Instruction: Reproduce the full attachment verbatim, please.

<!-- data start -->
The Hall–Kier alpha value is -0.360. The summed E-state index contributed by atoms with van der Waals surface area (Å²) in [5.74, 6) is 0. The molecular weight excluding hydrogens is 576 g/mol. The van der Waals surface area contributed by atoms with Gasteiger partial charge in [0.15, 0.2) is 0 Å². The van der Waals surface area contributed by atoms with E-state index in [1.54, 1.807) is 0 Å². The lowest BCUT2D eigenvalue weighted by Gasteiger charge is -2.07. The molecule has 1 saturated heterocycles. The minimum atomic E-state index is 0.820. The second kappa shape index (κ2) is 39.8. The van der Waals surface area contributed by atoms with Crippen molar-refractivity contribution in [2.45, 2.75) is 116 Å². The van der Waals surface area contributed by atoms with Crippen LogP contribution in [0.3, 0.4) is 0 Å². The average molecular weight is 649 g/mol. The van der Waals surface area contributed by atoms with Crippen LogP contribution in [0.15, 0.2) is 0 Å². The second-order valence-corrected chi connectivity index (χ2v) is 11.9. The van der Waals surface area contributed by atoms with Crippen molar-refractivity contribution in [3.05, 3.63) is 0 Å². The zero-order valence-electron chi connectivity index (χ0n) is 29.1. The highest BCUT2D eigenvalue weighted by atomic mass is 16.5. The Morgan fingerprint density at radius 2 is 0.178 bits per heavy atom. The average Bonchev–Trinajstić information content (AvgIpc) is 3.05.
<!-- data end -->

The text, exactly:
The Hall–Kier alpha value is -0.360. The summed E-state index contributed by atoms with van der Waals surface area (Å²) in [5.74, 6) is 0. The molecular weight excluding hydrogens is 576 g/mol. The van der Waals surface area contributed by atoms with Gasteiger partial charge in [0.15, 0.2) is 0 Å². The van der Waals surface area contributed by atoms with E-state index in [1.54, 1.807) is 0 Å². The lowest BCUT2D eigenvalue weighted by Gasteiger charge is -2.07. The molecule has 1 saturated heterocycles. The minimum atomic E-state index is 0.820. The second kappa shape index (κ2) is 39.8. The van der Waals surface area contributed by atoms with Crippen molar-refractivity contribution in [2.45, 2.75) is 116 Å². The van der Waals surface area contributed by atoms with Crippen LogP contribution in [0.3, 0.4) is 0 Å². The average molecular weight is 649 g/mol. The van der Waals surface area contributed by atoms with Crippen LogP contribution in [0.15, 0.2) is 0 Å². The second-order valence-corrected chi connectivity index (χ2v) is 11.9. The van der Waals surface area contributed by atoms with Crippen molar-refractivity contribution in [3.05, 3.63) is 0 Å². The zero-order valence-electron chi connectivity index (χ0n) is 29.1. The highest BCUT2D eigenvalue weighted by atomic mass is 16.5. The Morgan fingerprint density at radius 2 is 0.178 bits per heavy atom. The average Bonchev–Trinajstić information content (AvgIpc) is 3.05.